Boosting Your Medical Memory

Neurosurgeon Randall Porter created the "Medical Memory." Too many patients couldn't remember the details of their stressful visits.
May 6, 2013 9:38:04 AM PDT
Ever walked out of a doctor's office trying to remember what was said?

Good communication between patients and physicians is critical to care, but the average person remembers less than half of what doctors say during their office visits. Now there's a way to remember exactly what your doctor told you.

Neurosurgeon Randall Porter created the "Medical Memory." Too many patients couldn't remember the details of their stressful visits.

"They look like they understand what I'm telling them," said the Barrow Neurological Institute's Dr. Porter. " They seem like they understand and they come back to me a month later and say I don't remember a word that you told me."

The idea behind the program is simple. Patient visits are recorded from beginning to end. Then patients and their families can access the video online, so they can remember exactly what they need to know moving forward.

"So it's very helpful for them to be able to watch the video, look at their images, re-understand their illness, re-understand what we are going to do for them during surgery," said Porter.

Dr. Porter has used the medical memory in more than 1,000 cases.

In feedback surveys, 92 percent of patients said the video helped them remember more. Only one in five believed they could remember everything without the video, and more than half of patients said their anxiety decreased.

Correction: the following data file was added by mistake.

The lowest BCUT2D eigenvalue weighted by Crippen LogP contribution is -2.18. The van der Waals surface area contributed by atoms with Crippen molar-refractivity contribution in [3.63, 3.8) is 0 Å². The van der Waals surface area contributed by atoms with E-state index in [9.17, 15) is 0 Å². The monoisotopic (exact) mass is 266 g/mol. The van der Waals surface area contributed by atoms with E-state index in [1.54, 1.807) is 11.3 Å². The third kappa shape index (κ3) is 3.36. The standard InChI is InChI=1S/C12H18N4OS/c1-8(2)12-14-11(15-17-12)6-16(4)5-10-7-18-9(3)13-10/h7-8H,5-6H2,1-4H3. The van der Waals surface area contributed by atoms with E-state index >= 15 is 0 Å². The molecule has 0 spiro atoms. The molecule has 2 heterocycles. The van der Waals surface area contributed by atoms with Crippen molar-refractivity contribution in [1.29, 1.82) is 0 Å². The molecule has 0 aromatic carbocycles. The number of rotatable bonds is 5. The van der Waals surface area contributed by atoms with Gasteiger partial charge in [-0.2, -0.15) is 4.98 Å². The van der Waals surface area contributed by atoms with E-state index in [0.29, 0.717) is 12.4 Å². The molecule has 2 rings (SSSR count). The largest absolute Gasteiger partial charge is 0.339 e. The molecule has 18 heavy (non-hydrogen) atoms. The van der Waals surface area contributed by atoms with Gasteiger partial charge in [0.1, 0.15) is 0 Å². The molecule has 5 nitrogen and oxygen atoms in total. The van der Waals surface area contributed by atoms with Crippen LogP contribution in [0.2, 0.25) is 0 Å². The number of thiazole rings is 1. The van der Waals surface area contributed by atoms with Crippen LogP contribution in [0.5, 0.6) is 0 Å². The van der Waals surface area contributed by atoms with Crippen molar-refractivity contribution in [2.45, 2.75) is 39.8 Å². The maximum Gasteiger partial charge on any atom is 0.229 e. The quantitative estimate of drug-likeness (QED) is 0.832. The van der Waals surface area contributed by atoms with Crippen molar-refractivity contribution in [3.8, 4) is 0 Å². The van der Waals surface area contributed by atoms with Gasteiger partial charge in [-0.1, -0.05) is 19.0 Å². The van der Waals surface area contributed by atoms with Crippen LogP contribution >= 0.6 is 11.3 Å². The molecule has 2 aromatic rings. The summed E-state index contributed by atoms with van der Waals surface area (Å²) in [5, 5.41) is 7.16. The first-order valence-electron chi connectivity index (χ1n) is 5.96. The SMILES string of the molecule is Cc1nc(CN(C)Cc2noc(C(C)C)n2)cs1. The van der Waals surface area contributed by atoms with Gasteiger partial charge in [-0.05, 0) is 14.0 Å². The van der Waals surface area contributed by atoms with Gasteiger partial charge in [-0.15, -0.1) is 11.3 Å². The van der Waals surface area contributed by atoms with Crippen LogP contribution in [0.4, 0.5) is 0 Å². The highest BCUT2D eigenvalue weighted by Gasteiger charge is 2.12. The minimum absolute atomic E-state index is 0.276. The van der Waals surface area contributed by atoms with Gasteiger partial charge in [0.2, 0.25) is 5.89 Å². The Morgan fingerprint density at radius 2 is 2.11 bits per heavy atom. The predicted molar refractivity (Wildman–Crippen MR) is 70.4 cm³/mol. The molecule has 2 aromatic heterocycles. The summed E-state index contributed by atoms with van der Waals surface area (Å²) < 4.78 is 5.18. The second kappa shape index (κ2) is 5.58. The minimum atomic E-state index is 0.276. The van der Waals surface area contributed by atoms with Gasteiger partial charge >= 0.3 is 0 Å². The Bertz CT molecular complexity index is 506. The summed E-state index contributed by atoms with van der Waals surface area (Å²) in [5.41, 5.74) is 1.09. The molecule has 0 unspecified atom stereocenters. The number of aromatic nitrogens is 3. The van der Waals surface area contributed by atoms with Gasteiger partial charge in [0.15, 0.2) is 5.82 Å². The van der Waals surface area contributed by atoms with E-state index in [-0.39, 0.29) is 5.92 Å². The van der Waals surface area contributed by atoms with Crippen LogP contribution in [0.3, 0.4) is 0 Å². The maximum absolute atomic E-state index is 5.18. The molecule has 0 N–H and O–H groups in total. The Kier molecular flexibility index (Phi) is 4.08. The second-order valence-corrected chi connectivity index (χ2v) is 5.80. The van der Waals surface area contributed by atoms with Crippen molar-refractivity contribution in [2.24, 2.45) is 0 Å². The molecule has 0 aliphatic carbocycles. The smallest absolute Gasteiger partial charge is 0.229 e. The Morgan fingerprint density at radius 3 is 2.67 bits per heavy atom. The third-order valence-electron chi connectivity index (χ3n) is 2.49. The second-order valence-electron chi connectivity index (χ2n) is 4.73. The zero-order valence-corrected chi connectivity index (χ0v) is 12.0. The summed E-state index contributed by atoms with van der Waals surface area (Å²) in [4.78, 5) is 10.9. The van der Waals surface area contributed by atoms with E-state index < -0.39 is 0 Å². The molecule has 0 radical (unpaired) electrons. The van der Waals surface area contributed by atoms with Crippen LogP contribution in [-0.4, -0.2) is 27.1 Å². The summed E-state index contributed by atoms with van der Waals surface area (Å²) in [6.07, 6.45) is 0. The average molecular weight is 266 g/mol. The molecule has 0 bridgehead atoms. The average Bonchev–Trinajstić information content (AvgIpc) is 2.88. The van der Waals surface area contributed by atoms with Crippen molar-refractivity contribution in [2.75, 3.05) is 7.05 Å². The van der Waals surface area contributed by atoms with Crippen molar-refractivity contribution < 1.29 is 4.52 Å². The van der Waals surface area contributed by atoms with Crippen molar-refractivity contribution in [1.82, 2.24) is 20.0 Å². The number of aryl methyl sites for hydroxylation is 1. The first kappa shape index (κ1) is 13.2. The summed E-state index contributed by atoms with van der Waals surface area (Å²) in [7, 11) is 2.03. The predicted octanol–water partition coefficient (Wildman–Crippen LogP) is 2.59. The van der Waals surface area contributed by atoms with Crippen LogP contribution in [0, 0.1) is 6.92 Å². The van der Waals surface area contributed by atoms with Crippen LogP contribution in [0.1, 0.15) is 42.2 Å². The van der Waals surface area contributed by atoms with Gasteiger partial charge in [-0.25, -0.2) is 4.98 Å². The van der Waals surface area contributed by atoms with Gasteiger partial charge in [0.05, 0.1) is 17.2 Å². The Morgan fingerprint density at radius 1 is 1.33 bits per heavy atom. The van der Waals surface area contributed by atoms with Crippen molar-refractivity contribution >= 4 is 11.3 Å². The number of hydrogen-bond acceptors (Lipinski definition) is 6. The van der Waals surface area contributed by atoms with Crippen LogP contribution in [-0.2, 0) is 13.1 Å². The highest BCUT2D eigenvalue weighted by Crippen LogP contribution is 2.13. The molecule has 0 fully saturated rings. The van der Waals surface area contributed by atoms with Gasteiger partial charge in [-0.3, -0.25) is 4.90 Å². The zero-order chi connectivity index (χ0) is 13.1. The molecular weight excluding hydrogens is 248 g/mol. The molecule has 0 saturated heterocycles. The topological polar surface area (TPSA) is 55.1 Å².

Porter says, while some hospitals have openly discouraged doctors or patients from recording their appointments for legal reasons, he believes if you're practicing good medicine and telling the patients the right things, recording your interaction can only enhance your ability to deliver care.

UNDERSTANDING AND REMEMBERING WHAT THE DOCTOR SAYS: There are many reasons why people often don't understand or remember important parts of talks with their doctors. Stress, illness, anxiety, and compromising medications have been proven to contribute to poor recall after a doctor's visit. The following steps could help you remember your conversation with your doctor:

  • Ask a family member or friend to go with you
  • Take notes during the visit
  • Try to picture (visualize) what is being explained to you
  • Ask the doctor to explain in terms familiar to you
  • Reword your question and/or the doctor's answer
  • Verbalize (say) what you heard
  • Take a small recording device like a tape recorder or cell phone with you

(SOURCE: http://www.wmhs.com; https://themedicalmemory.com/)

THE MEDICAL MEMORY: Some doctors are taking an added initiative to help their patients recall vital information. The Medical Memory is a video messaging service that allows doctor-patient visits to be recorded and uploaded to a secure website through a portable video device. The doctor records part or all of the visit, capturing crucial conversations and relevant explanations. After your visit, the video will be directly uploaded to your personal account. You can choose to watch the video as often as you want, and even share your account information with family and friends. (SOURCE: https://themedicalmemory.com/)

? For More Information, Contact:

Carmelle Malkovich
Senior Public Relations Specialist
St. Joseph's Hospital and Medical Center
Carmelle.Malkovich@DignityHealth.org www.themedicalmemory.com


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